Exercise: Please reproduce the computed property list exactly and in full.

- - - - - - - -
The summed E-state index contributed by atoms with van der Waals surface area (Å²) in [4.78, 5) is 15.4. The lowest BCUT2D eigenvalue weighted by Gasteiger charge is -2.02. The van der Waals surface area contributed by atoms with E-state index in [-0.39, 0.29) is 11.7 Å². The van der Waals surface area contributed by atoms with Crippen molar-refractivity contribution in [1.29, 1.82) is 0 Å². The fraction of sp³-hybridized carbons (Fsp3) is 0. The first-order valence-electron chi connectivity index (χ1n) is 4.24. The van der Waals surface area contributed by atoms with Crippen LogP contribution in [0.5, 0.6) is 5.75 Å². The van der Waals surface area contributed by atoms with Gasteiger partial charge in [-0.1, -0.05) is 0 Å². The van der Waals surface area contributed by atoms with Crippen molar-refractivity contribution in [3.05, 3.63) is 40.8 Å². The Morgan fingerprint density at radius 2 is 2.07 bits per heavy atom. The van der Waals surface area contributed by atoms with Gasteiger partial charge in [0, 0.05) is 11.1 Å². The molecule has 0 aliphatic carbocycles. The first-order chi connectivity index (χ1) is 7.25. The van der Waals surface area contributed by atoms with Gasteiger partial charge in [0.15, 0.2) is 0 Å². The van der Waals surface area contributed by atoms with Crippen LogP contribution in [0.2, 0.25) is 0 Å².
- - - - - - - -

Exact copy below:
The summed E-state index contributed by atoms with van der Waals surface area (Å²) in [4.78, 5) is 15.4. The lowest BCUT2D eigenvalue weighted by Gasteiger charge is -2.02. The van der Waals surface area contributed by atoms with E-state index in [-0.39, 0.29) is 11.7 Å². The van der Waals surface area contributed by atoms with Crippen molar-refractivity contribution in [1.29, 1.82) is 0 Å². The fraction of sp³-hybridized carbons (Fsp3) is 0. The first-order valence-electron chi connectivity index (χ1n) is 4.24. The van der Waals surface area contributed by atoms with Crippen LogP contribution in [0.5, 0.6) is 5.75 Å². The van der Waals surface area contributed by atoms with Gasteiger partial charge in [-0.1, -0.05) is 0 Å². The van der Waals surface area contributed by atoms with Crippen molar-refractivity contribution in [3.05, 3.63) is 40.8 Å². The Morgan fingerprint density at radius 2 is 2.07 bits per heavy atom. The van der Waals surface area contributed by atoms with Gasteiger partial charge in [0, 0.05) is 11.1 Å². The molecule has 0 aliphatic carbocycles. The first-order chi connectivity index (χ1) is 7.25. The van der Waals surface area contributed by atoms with Gasteiger partial charge in [0.15, 0.2) is 0 Å². The van der Waals surface area contributed by atoms with Crippen LogP contribution in [0.2, 0.25) is 0 Å².